If you have tried to quit smoking at any time, you would more than likely have used the phrase ‘I am giving up smoking.’
I would like to introduce to you the fact this phrase may be doing more harm than good.
If you don’t get what I mean, you may be sabotaging your quit atempts from the very beginning. In this article you will learnt his phrase actually carries negative connotations and can subliminally hinder your quit attempts when repeated over and over to yourself. At the conclusion of this article you will see the more you tell yourself you are ‘giving up,’ the less likely it is you will have success with stopping smoking.
“I am giving up smoking”, it’s a common saying that we have all heard at one time or another. It is so common in fact, that I don’t think we even realise what it actually means or implies. When you are trying to stop smoking one of the worst things you can say, or even think, is the term “giving up.”
‘Giving up’ something implies loss. You ‘give up’ things you care about and cherish. Like you would ‘give up’ your nightly bath to save power. You would ‘give up’ your morning coffee at a cafe to save money.
The term “giving up” has a strong negative connotation, that implies you are stopping something that is a great thing in your life. It does not enforce that you want to quit, it actually does the opposite. You may not even realise this is happening, but every time you say or think you are “giving up” you are inviting in negative thoughts and feelings.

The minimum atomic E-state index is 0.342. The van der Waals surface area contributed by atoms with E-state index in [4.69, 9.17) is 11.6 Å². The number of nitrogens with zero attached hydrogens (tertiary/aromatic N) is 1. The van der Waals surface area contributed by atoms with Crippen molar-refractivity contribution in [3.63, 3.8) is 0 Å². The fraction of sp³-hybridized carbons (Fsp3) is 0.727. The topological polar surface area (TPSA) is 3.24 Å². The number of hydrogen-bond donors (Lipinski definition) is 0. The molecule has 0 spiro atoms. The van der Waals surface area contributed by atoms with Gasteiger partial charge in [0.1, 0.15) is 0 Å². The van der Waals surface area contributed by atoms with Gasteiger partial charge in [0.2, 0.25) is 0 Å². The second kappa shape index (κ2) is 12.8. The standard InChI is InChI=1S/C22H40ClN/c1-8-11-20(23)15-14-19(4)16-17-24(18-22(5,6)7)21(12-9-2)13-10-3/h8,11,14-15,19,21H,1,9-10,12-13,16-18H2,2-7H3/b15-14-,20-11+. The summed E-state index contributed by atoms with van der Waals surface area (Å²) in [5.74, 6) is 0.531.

When you stop smoking, it is a positive experience. You are not giving up anything, on the contrary, the benefits are endless. You get healthier, you save money, you don’t stink of smoke any more, etc etc.
Now I can imagine some people out there are reading this and thinking “Smoking is a great thing in my life and I enjoy doing it.”
Well, I can sympathise with that because I used to think exactly the same way. This didn’t stop me from wanting to quit though, because the thought of dying young just wasn’t very appealing to me.
The first few times I tried to quit, I went into it thinking “I am giving up.” I felt like I was losing something dear to me. Well guess what, I couldn’t quit. It wasn’t until I changed my way of thinking and stopped using the term “giving up” that I ironically “gave up”.
Instead of thinking I enjoyed cigarettes and the positives it brought into my life, I turned it around 180 degrees and concetrated on the positives. I no longer thought I was “giving up cigarettes” but that I was gaining life, I was gaining freedom, I was gaining good health, I was gaining more money.
I kept on reinforcing these thoughts and before long I was no longer thinking or feeling like I enjoyed cigarettes, I actually I hated them.
It wasn’t until I had been free from smoking for about two months that I realised that I never in fact enjoyed the act of smoking, what I actually enjoyed was relieving my nicotine craving. My craving was at such a level that it had fooled my brain into thinking that I actually enjoyed the bad taste, the bad smell, the having to go outside every half an hour etc.
I never enjoyed any of those things but it took to thinking of it as not “giving up smoking” but instead “what am I gaining from not smoking” to realise this.